In preparation for the holiday shoppingseason, Facebook announced a service called Facebook Gifts. Inshort, the service enables members of the social network topurchase digital (physical) goods from Facebook and send them tothe email (shipping address) of fellow Facebook users.
Many analysts and reporters have incorrectly interpreted the Giftsplatform as Facebook’s entrance into the e-commerce market, a movethat would put them in competition with companies like Amazon andeBay. Facebook participates in the e-commerce market in that theyaccept orders for goods via the Internet; but unlike eBay andAmazon, Facebook probably doesn’t aspire to become a one-stopshopping destination. It would be very difficult for Facebook tocompete with the long tail of eBay’s catalogue or Amazon’sfulfillment expertise. Rather, Gifts will more aptly serve as anextension of the social network’s marketing and advertisingcapabilities.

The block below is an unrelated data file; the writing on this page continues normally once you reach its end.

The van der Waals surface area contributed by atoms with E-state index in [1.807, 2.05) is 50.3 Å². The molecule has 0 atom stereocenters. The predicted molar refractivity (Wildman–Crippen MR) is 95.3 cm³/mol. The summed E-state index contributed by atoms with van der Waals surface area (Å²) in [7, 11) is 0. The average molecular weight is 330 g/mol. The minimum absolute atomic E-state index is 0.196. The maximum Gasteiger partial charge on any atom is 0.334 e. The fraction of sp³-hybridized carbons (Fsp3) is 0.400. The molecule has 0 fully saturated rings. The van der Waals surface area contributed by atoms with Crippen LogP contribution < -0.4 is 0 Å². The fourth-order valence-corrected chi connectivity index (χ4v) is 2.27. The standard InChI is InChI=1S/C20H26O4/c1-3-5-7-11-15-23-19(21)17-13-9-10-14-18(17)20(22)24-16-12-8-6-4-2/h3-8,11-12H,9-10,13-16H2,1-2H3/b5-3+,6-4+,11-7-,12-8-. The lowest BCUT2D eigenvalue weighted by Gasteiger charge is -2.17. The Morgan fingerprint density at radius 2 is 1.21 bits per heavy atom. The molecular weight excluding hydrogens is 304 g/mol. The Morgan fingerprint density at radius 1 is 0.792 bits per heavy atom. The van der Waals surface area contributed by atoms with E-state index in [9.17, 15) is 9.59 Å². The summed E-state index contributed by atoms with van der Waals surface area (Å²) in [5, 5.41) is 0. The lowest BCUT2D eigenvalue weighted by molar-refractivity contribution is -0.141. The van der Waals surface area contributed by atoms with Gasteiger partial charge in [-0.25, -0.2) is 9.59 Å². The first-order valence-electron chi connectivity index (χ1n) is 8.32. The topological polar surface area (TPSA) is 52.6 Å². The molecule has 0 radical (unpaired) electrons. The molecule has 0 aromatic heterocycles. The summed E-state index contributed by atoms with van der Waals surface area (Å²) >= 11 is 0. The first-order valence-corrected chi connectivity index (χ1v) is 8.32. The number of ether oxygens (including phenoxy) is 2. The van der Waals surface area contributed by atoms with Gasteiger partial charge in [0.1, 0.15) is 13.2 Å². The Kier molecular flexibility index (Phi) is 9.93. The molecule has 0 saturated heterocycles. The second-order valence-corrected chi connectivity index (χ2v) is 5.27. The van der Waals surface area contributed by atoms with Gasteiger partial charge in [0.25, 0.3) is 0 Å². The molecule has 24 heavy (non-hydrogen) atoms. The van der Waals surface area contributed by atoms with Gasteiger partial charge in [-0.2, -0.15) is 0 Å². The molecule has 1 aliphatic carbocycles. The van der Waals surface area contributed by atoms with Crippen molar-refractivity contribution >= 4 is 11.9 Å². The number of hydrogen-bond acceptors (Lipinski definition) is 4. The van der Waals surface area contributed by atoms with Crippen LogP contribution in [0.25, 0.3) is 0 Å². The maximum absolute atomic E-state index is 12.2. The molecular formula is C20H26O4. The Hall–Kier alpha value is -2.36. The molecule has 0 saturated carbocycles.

Looking into the future, it doesn’t make sense for Facebook tolimit their online shopping platform to gifts. Why not promote thepurchase of products for personal use? This could happen asFacebook expands its network of retail partnerships and would pairwell with their Offers program, which enables merchants to issuecoupons via Facebook pages. Some companies have questioned thevalue of advertising on Facebook, citing an inability to prove theads generate sales. Accepting payments may help solve this problemby enabling consumers to act on an ad (i.e. make a purchase)without leaving the site.